Pre-earthquake national patterns of preschool child undernutrition and household food insecurity in Nepal in 2013 and 2014.
Preschool undernutrition remains a burden in Nepal. This paper reports results of surveys in 2013 and 2014, examining patterns of child nutritional status across the country, associations with household food insecurity and antecedent comparative national data for subsequent evaluations of nutritional status following the earthquake in Nepal in 2015.
Despite marked improvement in child undernutrition, especially stunting, in Nepal over the past decade, stunting prevalence remains high at 41% thus generating an urgent need to understand factors associated with childhood stunting.
The earthquake that hit Nepal in April, 2015, caused considerable structural damage and loss of life but little is known about the longer term impacts of the earthquake on nutritional status of preschool children and related risk factors. This analysis provides the first systematic national estimate of the nutritional situation in Nepal following the earthquake.
What Does It Cost to Improve Household Diets in Nepal? Using the Cost of the Diet Method to Model Lowest Cost Dietary Changes
In Nepal, limited availability and affordability of nutritious foods contribute to malnutrition. To identify nutrient deficiencies in commonly consumed diets and model lowest cost changes that could improve diet quality in 3 agroecological zones of Nepal.?The modeled lowest cost diet commonly eaten in 3 Nepalese communities lacks key nutrients. Policies and interventions that increase market availability and consumption of vitamin B12- and calcium-rich fish and dark green leafy vegetables could improve local diets, particularly in the mountains and hills.
Individual, household, and community level risk factors of stunting in children younger than 5 years: Findings from a national surveillance system in Nepal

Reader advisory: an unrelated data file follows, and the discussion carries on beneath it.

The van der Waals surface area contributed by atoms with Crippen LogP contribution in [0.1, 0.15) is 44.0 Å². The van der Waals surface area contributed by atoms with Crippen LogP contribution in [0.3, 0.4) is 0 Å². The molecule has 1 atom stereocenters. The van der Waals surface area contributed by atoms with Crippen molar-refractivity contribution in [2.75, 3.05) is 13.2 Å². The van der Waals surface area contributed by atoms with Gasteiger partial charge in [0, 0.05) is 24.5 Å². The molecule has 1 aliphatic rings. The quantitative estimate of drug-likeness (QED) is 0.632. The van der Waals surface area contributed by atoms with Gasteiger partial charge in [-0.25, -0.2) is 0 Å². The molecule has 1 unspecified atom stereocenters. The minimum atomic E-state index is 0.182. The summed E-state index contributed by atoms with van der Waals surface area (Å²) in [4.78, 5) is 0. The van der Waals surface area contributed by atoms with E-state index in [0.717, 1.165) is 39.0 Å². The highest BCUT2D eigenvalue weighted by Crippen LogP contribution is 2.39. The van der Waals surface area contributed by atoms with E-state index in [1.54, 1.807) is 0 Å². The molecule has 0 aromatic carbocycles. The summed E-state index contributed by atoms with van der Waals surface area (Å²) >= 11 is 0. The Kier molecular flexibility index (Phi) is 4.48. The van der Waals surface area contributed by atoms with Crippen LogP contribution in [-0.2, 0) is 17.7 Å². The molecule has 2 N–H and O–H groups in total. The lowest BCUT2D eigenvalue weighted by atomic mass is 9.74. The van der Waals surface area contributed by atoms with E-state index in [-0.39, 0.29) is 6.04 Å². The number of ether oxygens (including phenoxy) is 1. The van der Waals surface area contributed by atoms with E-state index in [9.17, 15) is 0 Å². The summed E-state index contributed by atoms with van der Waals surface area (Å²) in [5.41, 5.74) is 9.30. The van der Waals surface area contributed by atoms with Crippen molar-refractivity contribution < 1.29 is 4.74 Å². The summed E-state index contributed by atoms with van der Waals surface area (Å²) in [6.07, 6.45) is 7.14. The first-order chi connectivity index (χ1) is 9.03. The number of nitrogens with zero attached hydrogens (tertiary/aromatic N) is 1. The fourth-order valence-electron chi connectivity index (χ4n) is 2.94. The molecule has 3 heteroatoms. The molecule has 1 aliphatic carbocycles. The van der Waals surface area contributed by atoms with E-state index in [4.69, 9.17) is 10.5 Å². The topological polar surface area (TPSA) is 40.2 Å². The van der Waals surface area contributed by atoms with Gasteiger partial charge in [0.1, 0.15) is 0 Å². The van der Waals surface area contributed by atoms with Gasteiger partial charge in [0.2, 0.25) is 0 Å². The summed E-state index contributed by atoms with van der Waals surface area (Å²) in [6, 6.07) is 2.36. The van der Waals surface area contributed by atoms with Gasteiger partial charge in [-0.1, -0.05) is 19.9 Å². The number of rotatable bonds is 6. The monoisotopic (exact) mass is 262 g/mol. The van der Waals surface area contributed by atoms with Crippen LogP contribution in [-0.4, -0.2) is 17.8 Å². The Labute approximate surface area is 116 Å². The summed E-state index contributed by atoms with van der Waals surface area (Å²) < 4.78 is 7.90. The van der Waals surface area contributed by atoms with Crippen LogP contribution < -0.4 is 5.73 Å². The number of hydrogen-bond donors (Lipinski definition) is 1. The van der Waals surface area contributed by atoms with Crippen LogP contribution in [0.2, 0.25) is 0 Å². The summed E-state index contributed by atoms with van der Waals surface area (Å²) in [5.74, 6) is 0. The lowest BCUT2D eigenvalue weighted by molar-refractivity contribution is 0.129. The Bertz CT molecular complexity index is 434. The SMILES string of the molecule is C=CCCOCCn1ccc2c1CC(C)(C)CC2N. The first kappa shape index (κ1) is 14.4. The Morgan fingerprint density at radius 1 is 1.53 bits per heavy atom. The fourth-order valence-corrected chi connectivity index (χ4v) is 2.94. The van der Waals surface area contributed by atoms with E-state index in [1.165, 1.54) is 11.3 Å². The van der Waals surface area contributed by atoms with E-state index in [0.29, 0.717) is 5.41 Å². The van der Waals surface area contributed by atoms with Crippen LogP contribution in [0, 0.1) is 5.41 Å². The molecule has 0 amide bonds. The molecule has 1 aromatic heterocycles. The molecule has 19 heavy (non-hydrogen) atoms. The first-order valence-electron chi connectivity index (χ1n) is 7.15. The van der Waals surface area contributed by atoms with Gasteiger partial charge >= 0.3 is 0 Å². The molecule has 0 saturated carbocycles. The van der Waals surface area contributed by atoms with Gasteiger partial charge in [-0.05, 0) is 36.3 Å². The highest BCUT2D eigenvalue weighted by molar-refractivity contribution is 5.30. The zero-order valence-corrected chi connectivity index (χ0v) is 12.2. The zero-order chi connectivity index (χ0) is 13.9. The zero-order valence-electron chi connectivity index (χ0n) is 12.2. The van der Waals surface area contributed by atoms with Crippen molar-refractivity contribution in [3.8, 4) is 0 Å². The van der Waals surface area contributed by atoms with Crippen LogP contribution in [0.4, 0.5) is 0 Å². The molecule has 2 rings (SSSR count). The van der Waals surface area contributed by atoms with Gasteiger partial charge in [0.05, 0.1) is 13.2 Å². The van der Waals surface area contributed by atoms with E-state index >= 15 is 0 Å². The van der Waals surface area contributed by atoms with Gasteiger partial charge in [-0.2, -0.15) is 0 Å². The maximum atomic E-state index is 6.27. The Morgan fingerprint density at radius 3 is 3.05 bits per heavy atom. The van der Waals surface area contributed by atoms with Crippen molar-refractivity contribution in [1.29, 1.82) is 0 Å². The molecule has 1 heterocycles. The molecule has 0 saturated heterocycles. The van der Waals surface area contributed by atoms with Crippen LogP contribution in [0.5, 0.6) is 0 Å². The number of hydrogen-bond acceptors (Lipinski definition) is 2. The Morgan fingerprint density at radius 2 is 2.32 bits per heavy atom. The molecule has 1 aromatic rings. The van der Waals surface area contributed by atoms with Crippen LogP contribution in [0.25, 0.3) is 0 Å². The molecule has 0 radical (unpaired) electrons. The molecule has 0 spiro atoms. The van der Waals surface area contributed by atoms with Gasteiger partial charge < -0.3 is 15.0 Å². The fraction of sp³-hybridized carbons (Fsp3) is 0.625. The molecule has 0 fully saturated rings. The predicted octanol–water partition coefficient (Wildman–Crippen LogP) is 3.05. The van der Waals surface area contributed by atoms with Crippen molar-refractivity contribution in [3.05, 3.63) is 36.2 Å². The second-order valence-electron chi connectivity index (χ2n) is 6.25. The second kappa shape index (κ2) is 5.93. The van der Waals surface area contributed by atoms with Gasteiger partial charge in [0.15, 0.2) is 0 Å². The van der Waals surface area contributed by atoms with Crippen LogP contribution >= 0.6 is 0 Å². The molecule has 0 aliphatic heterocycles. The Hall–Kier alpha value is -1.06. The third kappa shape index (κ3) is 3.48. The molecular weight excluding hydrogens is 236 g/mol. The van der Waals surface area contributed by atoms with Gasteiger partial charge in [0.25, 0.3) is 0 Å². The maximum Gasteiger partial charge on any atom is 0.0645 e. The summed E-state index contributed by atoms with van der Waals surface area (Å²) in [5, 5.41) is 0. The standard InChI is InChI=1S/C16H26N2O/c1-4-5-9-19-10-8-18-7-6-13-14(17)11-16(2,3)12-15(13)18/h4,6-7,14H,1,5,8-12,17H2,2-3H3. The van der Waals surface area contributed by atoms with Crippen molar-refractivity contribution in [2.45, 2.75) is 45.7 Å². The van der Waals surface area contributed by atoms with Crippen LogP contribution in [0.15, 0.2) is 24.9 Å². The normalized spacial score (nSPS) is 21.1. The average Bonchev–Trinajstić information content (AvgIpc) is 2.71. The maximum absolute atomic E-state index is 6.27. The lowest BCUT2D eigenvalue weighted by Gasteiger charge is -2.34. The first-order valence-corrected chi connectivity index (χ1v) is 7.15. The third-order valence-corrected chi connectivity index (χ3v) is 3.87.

Despite substantial reductions in recent years in Nepal, stunting prevalence in children younger than 5 years remains high and represents a leading public health concern. To identify factors contributing to the stunting burden, we report multilevel risk factors associated with stunting in 4,853 children aged 6–59 months in a nationally and agroecologically representative random sample from the first year of the Policy and Science for Health, Agriculture, and Nutrition Community Studies, a community‐based observational, mixed‐panel study.
Linking Agriculture, Food Security, Diet and Nutrition in Nepal: Insights from the USAID Nutrition Innovation Lab
This presentation was delivered by Sudeep Shrestha in November?2015 at the International Conference on Maternal and Child Nutrition in Sri Lanka.
Food insecurity is a global concern, yet its association with child growth is not fully understood. This study in rural Bangladesh explored associations between household food insecurity, using standardized questions, and infant growth. We asked a published 10-item, 6-mo household food insecurity questionnaire at 6 and 12 mo postpartum to 6,333 mothers participating in an antenatal micronutrient supplementation trial.
Objectives: Describe the prevalence of anemia in Nepali non-pregnant women of reproductive age by agroecological zone and potential risk factors.
Baseline findings of this nationally representative study reveal variations in nutritional status, household food security, agricultural production and practices, and sanitation between the agro ecological zones of Nepal. Undernutrition in under-five children and women was found to be consistently worse in the terai (with the exception of under-five stunting rates being approximately 36%). Household food insecurity was 40% across the PoSHAN sample during the May - July 2013 season; with terai households found to be least food insecure.